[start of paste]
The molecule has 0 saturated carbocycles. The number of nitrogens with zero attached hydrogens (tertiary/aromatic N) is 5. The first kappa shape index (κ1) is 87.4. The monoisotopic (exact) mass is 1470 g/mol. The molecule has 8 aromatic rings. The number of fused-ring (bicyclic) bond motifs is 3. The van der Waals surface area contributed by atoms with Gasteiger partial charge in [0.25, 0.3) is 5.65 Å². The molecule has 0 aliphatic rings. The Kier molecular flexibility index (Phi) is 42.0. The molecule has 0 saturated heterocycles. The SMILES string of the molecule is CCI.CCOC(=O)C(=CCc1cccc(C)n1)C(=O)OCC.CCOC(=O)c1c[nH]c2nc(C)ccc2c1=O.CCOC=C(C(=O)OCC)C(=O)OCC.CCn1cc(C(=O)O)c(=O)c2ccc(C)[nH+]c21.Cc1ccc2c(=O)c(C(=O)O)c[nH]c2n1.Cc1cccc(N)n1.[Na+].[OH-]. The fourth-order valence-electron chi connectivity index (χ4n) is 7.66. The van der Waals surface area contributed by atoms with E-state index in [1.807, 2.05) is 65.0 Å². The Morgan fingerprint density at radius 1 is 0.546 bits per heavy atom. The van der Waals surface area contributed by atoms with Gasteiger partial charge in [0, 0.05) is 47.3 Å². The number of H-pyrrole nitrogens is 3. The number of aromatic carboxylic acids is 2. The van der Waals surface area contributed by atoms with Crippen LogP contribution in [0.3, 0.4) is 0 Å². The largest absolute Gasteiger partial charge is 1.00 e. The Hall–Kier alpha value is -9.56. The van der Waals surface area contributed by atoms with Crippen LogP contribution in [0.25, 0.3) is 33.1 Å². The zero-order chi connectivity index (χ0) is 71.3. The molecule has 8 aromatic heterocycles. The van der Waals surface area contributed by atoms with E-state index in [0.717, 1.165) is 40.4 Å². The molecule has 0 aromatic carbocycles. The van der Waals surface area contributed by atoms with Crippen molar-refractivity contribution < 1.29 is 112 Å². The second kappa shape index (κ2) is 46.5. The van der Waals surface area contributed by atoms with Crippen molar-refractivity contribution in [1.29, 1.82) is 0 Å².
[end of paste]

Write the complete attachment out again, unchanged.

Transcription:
The molecule has 0 saturated carbocycles. The number of nitrogens with zero attached hydrogens (tertiary/aromatic N) is 5. The first kappa shape index (κ1) is 87.4. The monoisotopic (exact) mass is 1470 g/mol. The molecule has 8 aromatic rings. The number of fused-ring (bicyclic) bond motifs is 3. The van der Waals surface area contributed by atoms with Gasteiger partial charge in [0.25, 0.3) is 5.65 Å². The molecule has 0 aliphatic rings. The Kier molecular flexibility index (Phi) is 42.0. The molecule has 0 saturated heterocycles. The SMILES string of the molecule is CCI.CCOC(=O)C(=CCc1cccc(C)n1)C(=O)OCC.CCOC(=O)c1c[nH]c2nc(C)ccc2c1=O.CCOC=C(C(=O)OCC)C(=O)OCC.CCn1cc(C(=O)O)c(=O)c2ccc(C)[nH+]c21.Cc1ccc2c(=O)c(C(=O)O)c[nH]c2n1.Cc1cccc(N)n1.[Na+].[OH-]. The fourth-order valence-electron chi connectivity index (χ4n) is 7.66. The van der Waals surface area contributed by atoms with E-state index in [1.807, 2.05) is 65.0 Å². The Morgan fingerprint density at radius 1 is 0.546 bits per heavy atom. The van der Waals surface area contributed by atoms with Gasteiger partial charge in [0, 0.05) is 47.3 Å². The number of H-pyrrole nitrogens is 3. The number of aromatic carboxylic acids is 2. The van der Waals surface area contributed by atoms with Crippen LogP contribution in [0.3, 0.4) is 0 Å². The largest absolute Gasteiger partial charge is 1.00 e. The Hall–Kier alpha value is -9.56. The van der Waals surface area contributed by atoms with Crippen LogP contribution in [0.25, 0.3) is 33.1 Å². The zero-order chi connectivity index (χ0) is 71.3. The molecule has 8 aromatic heterocycles. The van der Waals surface area contributed by atoms with E-state index in [0.717, 1.165) is 40.4 Å². The molecule has 0 aromatic carbocycles. The van der Waals surface area contributed by atoms with Crippen molar-refractivity contribution < 1.29 is 112 Å². The second kappa shape index (κ2) is 46.5. The van der Waals surface area contributed by atoms with Crippen molar-refractivity contribution in [1.29, 1.82) is 0 Å².